06 July 2001

Random Ramblings:: Vipower Removeable Drive Trays

A few months ago, when I wrote about Linux corrupting my Windows hard disk and made a joke about hiding my Windows hard disk in the closet whenever I wanted to play with Linux - Bill Thompson suggested that I use removeable hard disk trays instead. While always curious about these devices, I never tried them, partly because I always believed they were complicated contraptions, requiring a special "back plane" inside the computer. But no, they don't. Anyway, I was intrigued, but since these sold for about US$30-50 each in the U.S., I decided to wait until I returned to Thailand where I heard they were much cheaper.

During a recent jaunt to Panthip, I picked up a couple of these. The ones I bought were made by Vipower (https://www.vipower.com). The most common models are the IDE DMA 33 and IDE DMA 66/100 models. Since I have ATA/100 7200 RPM drives, I opted for the DMA 66/100 model. (Actually, there's little reason to get the DMA 33 model regardless of what type of HDD you have - except maybe to save 50 Baht.)

These are all plastic models, perhaps not with the best electrical shielding possible, but they do work fine - so far. The drives are locked into place with a sliding latch on the DMA 66/100 model and with a key lock on the DMA 33 model. I believe these are NOT "hot swappable" drives - i.e. you must turn off your computer before you remove the drives. Fine with me.

The DMA 66/100 model normally sells for about 450 Baht at Panthip, but at TV.now (get off the glass lift on the 4th floor and the store is on your left), you can get them for 400 Baht each. Some stores sell spare inserts for about 250 Baht each in case you have several drives. When I showed these to my buddy Petch, he couldn't wait to drag me to Panthip to get some for the office. We have a "floating" 45gb hard disk that we use to back up data at two sites, and these removeable trays were perfect for this.

05 July 2001

Random Ramblings: A4Tech Mice

In the past few months, I've been experiencing some pain on the top of my hand whenever I use my mouse for an extended period of time. Having short fingers, I already avoid large mice and my current mouse (a Logitech) wasn't really all that big. I suppose old age catching up on me. For a while, I was tempted to switch to using a roller ball but decided to procrastinate a bit since I wasn't terribly enthused about spending US$30 on something I might end up not using nor liking.

Anyway, upon returning to Thailand, I noticed that my buddy Petch had bought some smaller sized mice for our new branch office. While these are not in the same grade as the standard Microsoft or Logitech mice, I thought they were pretty comfortable to use - especially for smaller Asian hands - and at 520 DPI, they track pretty well. I decided to get a few since their small size also suits my children's hands better.

The mouse I'm preferring to goes by the name of "My Baby Mini Mouse" and is made by A4Tech (https://www.a4tech.com.tw). (For some reason though, the abovementioned mouse isn't shown on their website!) They're found everywhere at Panthip Plaza and I've seen them sell as low as Baht 199 the for PS/2 only model. They come in two colors: silver and green.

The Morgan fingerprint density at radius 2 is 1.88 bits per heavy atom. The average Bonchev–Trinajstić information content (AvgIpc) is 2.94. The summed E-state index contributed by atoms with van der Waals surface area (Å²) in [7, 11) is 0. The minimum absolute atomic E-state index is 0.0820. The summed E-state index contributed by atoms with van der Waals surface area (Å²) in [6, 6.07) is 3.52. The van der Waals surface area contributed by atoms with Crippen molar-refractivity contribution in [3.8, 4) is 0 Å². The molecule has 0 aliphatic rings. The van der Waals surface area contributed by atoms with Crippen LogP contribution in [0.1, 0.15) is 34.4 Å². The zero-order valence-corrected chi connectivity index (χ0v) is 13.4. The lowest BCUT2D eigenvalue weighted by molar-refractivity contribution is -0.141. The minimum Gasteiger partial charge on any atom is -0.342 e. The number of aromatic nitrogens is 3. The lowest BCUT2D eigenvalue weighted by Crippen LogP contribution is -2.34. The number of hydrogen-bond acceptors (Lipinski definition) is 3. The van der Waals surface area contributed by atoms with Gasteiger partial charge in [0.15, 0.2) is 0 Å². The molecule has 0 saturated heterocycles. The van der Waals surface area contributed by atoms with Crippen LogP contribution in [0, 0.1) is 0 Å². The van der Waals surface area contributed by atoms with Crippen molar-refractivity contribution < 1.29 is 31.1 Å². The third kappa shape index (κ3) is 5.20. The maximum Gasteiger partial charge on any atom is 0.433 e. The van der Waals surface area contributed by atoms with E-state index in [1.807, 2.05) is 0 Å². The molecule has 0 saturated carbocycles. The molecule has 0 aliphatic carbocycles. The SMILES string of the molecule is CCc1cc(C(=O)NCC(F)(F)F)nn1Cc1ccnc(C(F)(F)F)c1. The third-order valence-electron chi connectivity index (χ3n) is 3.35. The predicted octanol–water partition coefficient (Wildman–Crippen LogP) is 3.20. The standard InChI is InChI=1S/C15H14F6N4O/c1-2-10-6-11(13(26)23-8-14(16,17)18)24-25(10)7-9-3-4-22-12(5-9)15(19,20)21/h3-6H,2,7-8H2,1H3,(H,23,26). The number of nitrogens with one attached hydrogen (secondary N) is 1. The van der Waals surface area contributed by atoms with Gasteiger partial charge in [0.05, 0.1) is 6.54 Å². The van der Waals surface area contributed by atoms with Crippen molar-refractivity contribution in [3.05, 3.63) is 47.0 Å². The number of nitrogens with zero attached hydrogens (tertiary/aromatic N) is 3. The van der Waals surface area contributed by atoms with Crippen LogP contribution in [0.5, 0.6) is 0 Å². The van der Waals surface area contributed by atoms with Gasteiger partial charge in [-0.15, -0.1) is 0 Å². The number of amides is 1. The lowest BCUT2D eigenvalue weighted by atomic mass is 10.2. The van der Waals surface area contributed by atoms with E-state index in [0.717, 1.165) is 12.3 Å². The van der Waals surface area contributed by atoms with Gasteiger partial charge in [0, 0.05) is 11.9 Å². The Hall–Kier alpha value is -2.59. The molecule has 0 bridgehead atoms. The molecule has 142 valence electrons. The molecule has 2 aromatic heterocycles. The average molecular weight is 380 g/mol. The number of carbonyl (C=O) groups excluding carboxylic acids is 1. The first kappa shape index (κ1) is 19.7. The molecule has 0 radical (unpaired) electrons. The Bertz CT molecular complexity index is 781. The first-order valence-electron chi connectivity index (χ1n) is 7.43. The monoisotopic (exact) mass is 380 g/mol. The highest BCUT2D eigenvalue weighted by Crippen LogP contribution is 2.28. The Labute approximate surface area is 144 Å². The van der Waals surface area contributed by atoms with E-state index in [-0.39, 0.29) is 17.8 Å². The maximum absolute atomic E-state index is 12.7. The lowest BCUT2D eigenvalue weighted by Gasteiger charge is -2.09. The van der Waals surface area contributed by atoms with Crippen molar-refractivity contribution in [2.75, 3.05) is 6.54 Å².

30 June 2001

Random Ramblings: Panthip Plaza, Thai CD's

I've been back in Thailand for about 2 weeks now. Alas, I've been too busy re-acquainting myself with the wonderfully delicious and inexpensive cuisine that Thailand has to offer to do any serious writing. Having been sated somewhat in that department, I decided to exercise it off with some brisk walking at good old Panthip Plaza. It's still pretty much the same, although having lived in a U.S. city where there are no big computer stores, I better appreciate the incredible range of products that Panthip has to offer. And many of the prices are cheaper here as well - even the hardware. I picked up some 128Mb SDRAM for about 1/2 the price and a removeable drive tray for about 1/3 the price in the States. Loverly.

About a year ago, I was looking for some Thai cloth patterns for the purpose of website adornment. While browsing Book Chest at Panthip, I found 2 CD's containing Thai "kanok" et alia patterns, the type most commonly found in Thai architecture. While these weren't the cloth patterns I was looking for, I was pleased to add these to my CD collection nonetheless. I hope this is a foreboding of more Thai fine art/artwork to come, to be saved for posterity's sake so to speak. These CD's cost Baht 160 apiece and you can obtain further information about them at https://www.thisthai.com. (Note: The site requires Macromedia Flash 5.0 and alas, most everything is in Thai.)

Another Thai-related CD I found was "1,000 Thai's Toons" (sic). A Thai friend showed me this CD while I was in the U.S., so I already knew of its existence. The CD contains permutations of a traditional Thai cartoon character with a "pom jook" (i.e. hair in a bun on top of the head). Not terribly artistic, but cute. This too costs about Baht 160.

P.S. As I predicted, someone DID figure out a "magic" serial number for Office XP which bypasses the "activation" requirement - sigh, copy protectionists never learn. For more information, read: https://www.wired.com/news/business/0,1367,42402,00.html. And yes, Panthip is full of these.

16 June 2001

Random Ramblings: Ogg Vorbis

Another compressed audio format worth looking at is something called "Ogg Vorbis" (https://www.xiph.org/ogg/vorbis/). Vorbis' claim to fame is that it is open source and royalty free, unlike MP3. Encoders exist for a wide variety of operating systems: Windows, Mac, Unix/Linux, BeOS, and OS/2.

I tried a Windows/command line Vorbis encoder that created a 160 Kbits/sec file of 5.9Mb in size, just a smidgeon bit bigger than the plain vanilla MP3 (5.8Mb) created below. Much more interesting though, was that while using a Vorbis plug-in for Winamp, I found the sound quality to be closer to the original WAV file - i.e. BETTER than the MP3 file. Given that Vorbis is still a work in progress (it's currently at beta 4), this bodes well.